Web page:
Student Art Exhibition: Now Displaying The Best Artwork of CUA (2023-2024)


Photo Courtesy of CUA

By Tess Rempel

The Catholic University opened its Student Art Exhibition on January 25, 2024, in the Salve Regina Gallery. The artwork was created as a result of the University’s art courses and carefully curated to display the best mediums, styles, and expressions.

Art courses relevant to the displays included ART 101 (Fundamentals of Design I), ART 207 (Drawing & Composition for Artists), ART 271 (Introduction to Ceramic Art), ART 312 (Figure Drawing: Sacred Art), and ART 385 (Screen Printing). These courses are primarily offered to undergraduate students in either their sophomore or junior year, but many classes were represented.

The exhibition was free for any who wanted to attend the exhibit, with many CUA students coming to support their artistic friends.

“It was super cool to see all my friends’ hard work throughout all their classes, and seeing everyone else’s talent,” Sara Furtak, senior Media & Communications major, said.

A common theme within the different works explored what it means to be Catholic. 

Emma Smith’s print An Evening in Sainte-Chapelle, for example, beautifully depicts the stained-glass windows of a royal chapel in France. Raphael Trudeau’s Untitled piece, created in charcoal, depicts the female body – strong, sacred, and mysteriously faceless – perhaps, from an audience member’s perspective, to represent the universality of femininity.

Another common theme involved the passion it takes to become an artist and the growth that it requires to flourish.

“I did [create an artwork] in my Art 201 class,” Karla Gunera, senior nursing major, said. “It’s a charcoal drawing called “Stepping Up”. It’s of a ladder because this art class was really hard, so I had to step up a lot to do this one,” Gunera added.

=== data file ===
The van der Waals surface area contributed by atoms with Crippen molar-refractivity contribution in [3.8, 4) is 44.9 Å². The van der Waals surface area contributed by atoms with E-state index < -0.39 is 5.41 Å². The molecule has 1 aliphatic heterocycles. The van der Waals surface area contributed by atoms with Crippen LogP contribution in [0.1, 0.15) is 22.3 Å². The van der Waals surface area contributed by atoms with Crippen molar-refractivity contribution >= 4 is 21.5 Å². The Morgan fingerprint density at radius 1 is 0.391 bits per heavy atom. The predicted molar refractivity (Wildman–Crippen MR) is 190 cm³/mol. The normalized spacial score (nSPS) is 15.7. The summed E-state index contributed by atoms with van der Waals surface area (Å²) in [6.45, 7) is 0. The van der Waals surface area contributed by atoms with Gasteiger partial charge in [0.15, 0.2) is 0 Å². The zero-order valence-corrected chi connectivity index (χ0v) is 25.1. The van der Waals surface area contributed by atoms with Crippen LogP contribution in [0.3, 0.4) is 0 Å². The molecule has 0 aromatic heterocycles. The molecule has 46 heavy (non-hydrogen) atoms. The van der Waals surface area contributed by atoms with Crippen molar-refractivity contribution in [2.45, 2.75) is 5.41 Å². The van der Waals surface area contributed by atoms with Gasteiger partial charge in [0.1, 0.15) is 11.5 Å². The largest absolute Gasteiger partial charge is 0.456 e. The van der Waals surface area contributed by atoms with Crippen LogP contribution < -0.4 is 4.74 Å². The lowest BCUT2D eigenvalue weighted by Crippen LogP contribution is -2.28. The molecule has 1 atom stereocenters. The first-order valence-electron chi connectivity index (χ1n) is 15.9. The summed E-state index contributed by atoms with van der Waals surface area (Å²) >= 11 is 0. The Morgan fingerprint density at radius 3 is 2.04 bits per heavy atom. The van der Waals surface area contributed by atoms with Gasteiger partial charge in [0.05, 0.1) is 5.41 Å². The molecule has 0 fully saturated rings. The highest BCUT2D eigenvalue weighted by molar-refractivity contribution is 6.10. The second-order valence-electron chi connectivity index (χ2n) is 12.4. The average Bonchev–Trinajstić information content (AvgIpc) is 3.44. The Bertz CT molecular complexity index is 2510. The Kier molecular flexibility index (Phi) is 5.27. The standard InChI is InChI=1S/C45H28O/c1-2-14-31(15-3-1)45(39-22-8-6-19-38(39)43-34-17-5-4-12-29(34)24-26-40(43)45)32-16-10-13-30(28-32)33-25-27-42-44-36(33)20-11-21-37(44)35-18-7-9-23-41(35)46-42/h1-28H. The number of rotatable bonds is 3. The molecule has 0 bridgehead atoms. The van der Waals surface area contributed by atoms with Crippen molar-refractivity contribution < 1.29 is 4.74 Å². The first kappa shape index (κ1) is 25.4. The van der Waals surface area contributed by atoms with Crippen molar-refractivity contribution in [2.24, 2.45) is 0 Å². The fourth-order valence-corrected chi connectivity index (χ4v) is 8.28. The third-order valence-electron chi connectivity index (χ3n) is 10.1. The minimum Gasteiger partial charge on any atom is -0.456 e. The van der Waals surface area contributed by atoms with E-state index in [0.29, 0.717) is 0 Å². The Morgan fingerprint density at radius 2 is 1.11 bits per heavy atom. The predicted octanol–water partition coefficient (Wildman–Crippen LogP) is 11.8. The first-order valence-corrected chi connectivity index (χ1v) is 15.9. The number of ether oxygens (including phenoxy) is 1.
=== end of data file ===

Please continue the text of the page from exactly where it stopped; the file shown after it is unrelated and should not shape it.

The last common theme represented in these works was a search for self, with an underlying feeling of openness and curiosity. This theme is unsurprising, as young adults are searching for a sense of meaning in their lives and belonging in the world. How this theme was explored, however, was novel and creative.

Some artwork displaying this sense of self-awareness and curiosity included Abigail Rakow’s The Perception of Memory, Catherine Coyle’s Open Window, and Daniel Dennie’s Self-Portrait Project. Together, these three explore the past, present, and future, respectively. With this sequence, the three unrelated artworks can be connected, begging the questions: “Who was I?”, “Who am I now?, and “Who am I becoming?”.

However, not all pieces were limited to screen printing and charcoal. Several artists created ceramic art in the form of jars, bowls, flowers, watering cans, and even body parts. Some of these artists included Liam Jamolod with his pieces Journey and  Manunggul Jar, Michaela Dali with Kamares Ware, as well as Kamilla Rivera-Leyden with Bleeding Heart, Flower and Friend, and Watering Can.

“I thought it was really cool to see the different mediums of art and see how each different medium is specific in and of its own, but each one is really cool,” Gunera said.

For those who were unable to attend the opening ceremony, the exhibit will remain free to the public until March 1, 2024.

Image by Tess Rempel

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